…To make a first impression. What will that be, positive or negative? Memorable or ho hum? It must be the best we can craft, for it will last.
AS A READER – do you judge a book by its cover?
In a book shop a cover or title sparks our eye. We skim-read the back cover, then open at the first page, taste a few pars. This is usually enough to decide if we want to spend time with that author and that story. We lead busy lives and throw aside a boring book.
In my writing, of books, articles and speeches, I seek a tantalising hook.
As a musician, I focus on a wonderful entry of sound.
FOR WRITERS: How to hook publishers and readers
Authors hear horror stories that a publisher may read a precious manuscript for one page – at best – before rejecting it. Make that a paragraph, even the first sentence. Poetic flights of imagination in chapter two are lost if people don’t read that far.
We sweat over our opening phrase, for it has to catch the reader’s eye, prick interest.
My past decade has been absorbed writing a narrative nonfiction around family stories which morphed into memoir. I’ve changed the starting point many times; different chapters took their turn to usher potential readers into my story. My writing buddy switched on a light-bulb when she suggested ‘Play your strongest card first.’ I wrote a new chapter, praying for a ‘killer opening sentence.’ But before submitting to an editor, I still polish these pages, the voice, the tone – to ensure it will be read!
My music student is delighted with her recent exam results – perhaps because her lesson before was one of those frustrating ones. You know the type? The teacher spends half the lesson on the first line of the first movement. ‘What about the modern work, the rhythms and ensembles are so tricky!’ I hear her think. True. But I know that if she can catch the examiner’s ears, start strongly, she will ride through further difficulties on a wave of confidence. For didn’t we spend the past months smoothing out such issues?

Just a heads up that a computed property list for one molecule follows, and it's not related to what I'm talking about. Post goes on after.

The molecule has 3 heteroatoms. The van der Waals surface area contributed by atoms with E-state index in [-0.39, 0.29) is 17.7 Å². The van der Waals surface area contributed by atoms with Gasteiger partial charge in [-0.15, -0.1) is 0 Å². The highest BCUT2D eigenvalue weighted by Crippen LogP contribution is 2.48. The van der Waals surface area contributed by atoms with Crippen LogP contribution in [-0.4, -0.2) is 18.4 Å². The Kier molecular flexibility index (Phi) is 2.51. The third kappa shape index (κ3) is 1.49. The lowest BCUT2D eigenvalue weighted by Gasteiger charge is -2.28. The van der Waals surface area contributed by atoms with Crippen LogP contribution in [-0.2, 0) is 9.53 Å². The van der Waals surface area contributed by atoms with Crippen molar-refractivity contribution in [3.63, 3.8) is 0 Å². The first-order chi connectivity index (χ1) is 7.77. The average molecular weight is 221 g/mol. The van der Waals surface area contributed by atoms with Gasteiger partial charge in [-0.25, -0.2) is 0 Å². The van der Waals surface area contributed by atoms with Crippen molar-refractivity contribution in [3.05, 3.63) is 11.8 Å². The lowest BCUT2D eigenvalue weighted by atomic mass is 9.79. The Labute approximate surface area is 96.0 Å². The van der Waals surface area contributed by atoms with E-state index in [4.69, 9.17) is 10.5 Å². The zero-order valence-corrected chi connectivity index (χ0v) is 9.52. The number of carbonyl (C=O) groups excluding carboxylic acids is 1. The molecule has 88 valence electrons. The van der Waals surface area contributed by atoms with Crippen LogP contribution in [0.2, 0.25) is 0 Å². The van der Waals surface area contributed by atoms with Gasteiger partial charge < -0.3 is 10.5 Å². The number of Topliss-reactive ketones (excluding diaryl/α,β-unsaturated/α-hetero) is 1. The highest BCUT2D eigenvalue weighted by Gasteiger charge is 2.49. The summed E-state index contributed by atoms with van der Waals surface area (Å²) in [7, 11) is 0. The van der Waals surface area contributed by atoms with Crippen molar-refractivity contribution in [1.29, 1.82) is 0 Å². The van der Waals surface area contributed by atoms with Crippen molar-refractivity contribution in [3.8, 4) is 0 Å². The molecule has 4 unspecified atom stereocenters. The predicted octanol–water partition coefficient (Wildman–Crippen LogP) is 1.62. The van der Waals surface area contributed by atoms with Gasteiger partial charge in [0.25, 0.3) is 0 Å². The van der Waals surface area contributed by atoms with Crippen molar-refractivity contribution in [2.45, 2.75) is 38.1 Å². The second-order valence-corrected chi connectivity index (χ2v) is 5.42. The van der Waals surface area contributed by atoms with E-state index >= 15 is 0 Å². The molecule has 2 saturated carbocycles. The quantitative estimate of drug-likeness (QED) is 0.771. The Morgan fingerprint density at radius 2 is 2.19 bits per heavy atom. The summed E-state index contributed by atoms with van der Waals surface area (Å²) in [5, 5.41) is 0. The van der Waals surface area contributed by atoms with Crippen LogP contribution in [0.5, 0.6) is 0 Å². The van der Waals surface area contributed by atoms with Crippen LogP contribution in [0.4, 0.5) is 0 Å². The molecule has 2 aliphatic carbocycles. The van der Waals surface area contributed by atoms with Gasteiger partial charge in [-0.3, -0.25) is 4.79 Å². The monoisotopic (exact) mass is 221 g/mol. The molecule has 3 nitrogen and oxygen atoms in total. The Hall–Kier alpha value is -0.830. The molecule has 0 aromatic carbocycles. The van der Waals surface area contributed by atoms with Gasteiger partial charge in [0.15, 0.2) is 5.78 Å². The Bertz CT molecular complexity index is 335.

Carl Maria von Weber wrote some of the clarinet’s most satisfying repertoire. His second clarinet concerto asks the soloist to make a loud dramatic opening on a top note. In this case, I attack it with the fingering that speaks easy and safe, with no risk of squawk.
Yet Weber asks me to creep in on a subtle pianissimo in his other two works for solo clarinet. To avoid an undertone on this most vulnerable, touchy note, I need just the right angle of instrument and just the right reed. Before a recent performance my practice alternated a dozen reeds, narrowing down to a few in the pre-concert rehearsal in the venue. Obsessive? Possibly. But it pays off, because I know if the first note sings out beautifully, the rest of the performance will flow with ease. I can relax and enjoy the music.
As an adjudicator I see and hear the value of a positive first impression. As I wrote in my book Confident Music Performance:
A positive opening is crucial The first notes or words are very important for your own confidence and the audience’s appraisal of you. If your initial sound is squeezed out with strangled tension or a miscalculated projection, your stomach will plummet. You will think, ‘Oh no, this is going to be a fiasco!’
If that first note or word sings out beautifully modulated with seemingly effortless ease, your confidence will soar with it. First impressions linger in listeners’ appraisals. In most auditions, a few seconds are enough to tell the panel if they are interested in the applicant. When I adjudicate, I notice constantly that a player’s control of their first note or lack of it is usually indicative of their whole performance. On the other hand, if you suffer an initial mishap, don’t give up. Many players warm into their presentations.
When I coach people with their presentation, we may spend two-thirds of the time working on their opening sentence. We reword it for arresting impact and to avoid words that may stutter. We identify crucial words to colour with voice tone; to highlight with a pause and breath. We practise delivery and projection to increase impact.
The public speaker must capture the audience in that first tantalising sentence. Many listeners give undivided attention only at the beginning and end of a speech. Choose your opening gambit with care, condensing into it your most arresting statement or an intriguing question, a quotation or startling fact, or a story. People of all ages love stories, but they must be relevant.
If your take-off is smooth the rest of the flight usually flows with fewer bumps. Navigate your course with a clear focus on the horizon – your audience – rather than dwell inward on your own queasy stomach and sensitive ego. Most fears are self-centred. Keep looking out! Most listeners will empathise with your agonies but would prefer not to suffer along with you. They are there to enjoy themselves, to be enlightened, provoked or touched by your content. Rather than wish you ill, they want you to succeed. Adopt a friendly face from the audience and pretend she is your grandmother in whose eyes you can do no wrong. Speak to her.
IN THE BEGINNING…
Whether we present words or music, read or spoken, never underestimate the power of a positive opening. Our listeners and readers respond to those first moments; if they are arresting, powerful, beautiful, we hold our audience in the palm of our hand.